What is Alpha Lipoic Acid?

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  • Written By: Karyn Maier
  • Edited By: Jay Garcia
  • Last Modified Date: 03 October 2019
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Alpha lipoic acid (ALA) is an enzyme naturally manufactured in the body that is utilized in aerobic metabolism to produce energy. Commonly referred to as simply lipoic acid, this organic compound is a potent antioxidant. However, lipoic acid is actually a metabolite of alpha lipoic acid also known as dihydrolipoic acid. This reduced form of alpha lipoic acid contains lipoate, which is used by several other enzymes in oxidative metabolism.

Since alpha lipoic acid has demonstrated antioxidant effects in numerous studies, it is available as an oral dietary supplement. However, it is also found in a variety of foods, including organ meats, brewer’s yeast, potatoes, broccoli, and spinach. The primary action of alpha lipoic acid is to inhibit oxidative stress. This is achieved by counteracting free radicals, the waste products creat when converting food into energy.

Alpha lipoic acid also assists other antioxidants to protect cells from oxidative damage, such as vitamin C, vitamin E, and glutathione. Both dihydrolipoic acid and alpha lipoic acid also exhibit chelating properties, which means they bind with heavy metals to remove them from the bloodstream. In addition, alpha lipoic acid prevents glycosylation, which occurs from the abnormal attachment of a sugar to a protein. This is the same process that occurs when food browns in the oven, resulting in the formation of potential carcinogens. Likewise, in the human body, dangerous by-products may also be produced.


Alpha lipoic acid has been studied for its capacity to prevent and/or treat a variety of conditions and diseases. Since it can pass the blood-brain barrier to provide antioxidant effects on neural cells, alpha lipoic acid may be helpful in preventing Alzheimer's disease as well as stroke. In fact, studies involving animal models show that supplementation with alpha lipoic acid increases the chance of surviving a stroke four-fold. Alpha lipoic acid has also been shown to remove mercury from brain tissue.

Due to its detoxification properties, alpha lipoic acid may be helpful in treating liver disorders, such as chronic hepatitis. In fact, alpha lipoic acid has long been the standard treatment for poisoning from Amanita, a highly toxic mushroom. However, alpha lipoic acid has not demonstrated any significant benefit for liver damage from excessive alcohol consumption.

Numerous studies have found that alpha lipoic acid may improve symptoms of peripheral neuropathy associated with diabetes. In fact, it is commonly prescribed for this purpose in Europe. Studies have also shown that alpha lipoic acid also improves glucose uptake and may play a role in protecting the kidneys.

While alpha lipoic acid is generally considered safe, supplementation by certain individuals should be monitored by a health care professional. For instance, since alpha lipoic acid impacts serum glucose levels, care must be taken to prevent hypoglycemia, or low blood sugar in diabetics. In addition, alpha lipoic acid may interact with some medications, such as thyroid hormones and certain antibiotics.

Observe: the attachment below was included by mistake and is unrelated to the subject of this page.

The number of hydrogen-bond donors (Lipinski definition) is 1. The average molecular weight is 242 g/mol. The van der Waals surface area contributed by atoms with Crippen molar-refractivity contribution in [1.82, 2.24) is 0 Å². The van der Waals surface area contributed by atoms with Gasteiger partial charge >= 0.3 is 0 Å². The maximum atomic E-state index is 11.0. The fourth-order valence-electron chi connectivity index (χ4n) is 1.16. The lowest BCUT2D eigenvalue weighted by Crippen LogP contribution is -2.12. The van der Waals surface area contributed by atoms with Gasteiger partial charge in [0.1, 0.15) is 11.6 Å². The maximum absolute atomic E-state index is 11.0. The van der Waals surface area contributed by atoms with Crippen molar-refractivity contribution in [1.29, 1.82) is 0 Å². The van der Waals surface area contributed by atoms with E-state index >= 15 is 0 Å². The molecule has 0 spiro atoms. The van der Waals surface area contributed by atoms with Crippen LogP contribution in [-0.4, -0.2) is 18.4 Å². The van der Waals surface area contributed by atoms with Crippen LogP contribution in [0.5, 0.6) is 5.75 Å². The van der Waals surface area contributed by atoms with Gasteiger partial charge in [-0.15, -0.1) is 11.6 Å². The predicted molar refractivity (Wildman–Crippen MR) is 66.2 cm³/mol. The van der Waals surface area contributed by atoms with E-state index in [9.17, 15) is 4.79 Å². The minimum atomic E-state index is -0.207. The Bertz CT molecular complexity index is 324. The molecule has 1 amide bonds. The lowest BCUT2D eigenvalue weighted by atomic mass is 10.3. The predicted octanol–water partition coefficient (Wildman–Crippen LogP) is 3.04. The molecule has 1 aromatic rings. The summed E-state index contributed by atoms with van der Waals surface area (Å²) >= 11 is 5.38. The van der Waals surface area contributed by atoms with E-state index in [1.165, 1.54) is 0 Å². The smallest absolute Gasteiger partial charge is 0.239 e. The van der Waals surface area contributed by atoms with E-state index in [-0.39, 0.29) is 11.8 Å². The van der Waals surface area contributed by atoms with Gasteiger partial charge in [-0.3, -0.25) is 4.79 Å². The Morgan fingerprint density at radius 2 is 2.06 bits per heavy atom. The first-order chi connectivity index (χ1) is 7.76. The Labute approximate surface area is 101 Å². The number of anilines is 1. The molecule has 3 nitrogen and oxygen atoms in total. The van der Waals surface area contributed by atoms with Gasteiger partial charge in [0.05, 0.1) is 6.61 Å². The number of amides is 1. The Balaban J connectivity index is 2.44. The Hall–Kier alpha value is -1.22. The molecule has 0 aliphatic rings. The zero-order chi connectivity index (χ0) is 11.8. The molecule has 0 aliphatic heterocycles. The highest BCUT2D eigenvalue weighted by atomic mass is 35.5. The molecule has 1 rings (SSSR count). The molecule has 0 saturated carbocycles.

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Post 5

After two and a half months of using 100 mg after two meals a day, I also have lost my sense of taste. How long does it take to come back after I quit using the supplements? I also have the "smelly" urine.

Post 4

I have been taking 400 mg daily of ALA for about 90 days and have completely lost my sense of taste. Is there some other form of ALA available?

Post 3

About twenty minutes after taking a single capsule (300 mg) of ALA on an empty stomach, I can taste the sulfur throughout my mouth (not like reflux or belching, but rather like a gentle diffusion) and I feel a subtle warmth in my stomach. (The taste effect reminds me of the effect of getting DMSO, dimethylsulfoxide, on the skin, for example on the hands, which causes a sulfur taste shortly thereafter. I'm a chemist, by the way).

Post 2

I love alpha lipoic-acid. I used to take 100 mg four times a day. I like that it is an antioxidant that can pass the blood brain barrier (neutralizing free radicals in the brain), that it's fat and water soluble, and that it can regenerate Vitamins C and E.

I recently found out that ALA only has a plasma half life (the amount of time it's in the blood once absorbed) of about 30 minutes. Making regular ALA not as good as a sustained release ALA.

After using the 100 mg ALA 4x a day for a while. I didn't notice much (if any effect). How ever I recently started using a sustained-release form of ALA from MRI called

"Minus 10," to say the least the product is working great.

I feel healthier, and it's reduced my appetite. I might even be losing weight (not sure though it's still to soon to tell).

The pills are sustained-release to release gradually over four hours per pill. So I take 3 a day (300 mg ALA, + 300 MCG (100 percent DV) Biotin per pill) spread out through out the day so I have ALA all day long.

Post 1

An interesting side-effect of ALA supplementation is that it causes a distinctive sulphur or burning-tire smell to the urine -- similar to what one gets after eating asparagus. In my case, the smell is *much* stronger with ALA than with asparagus.

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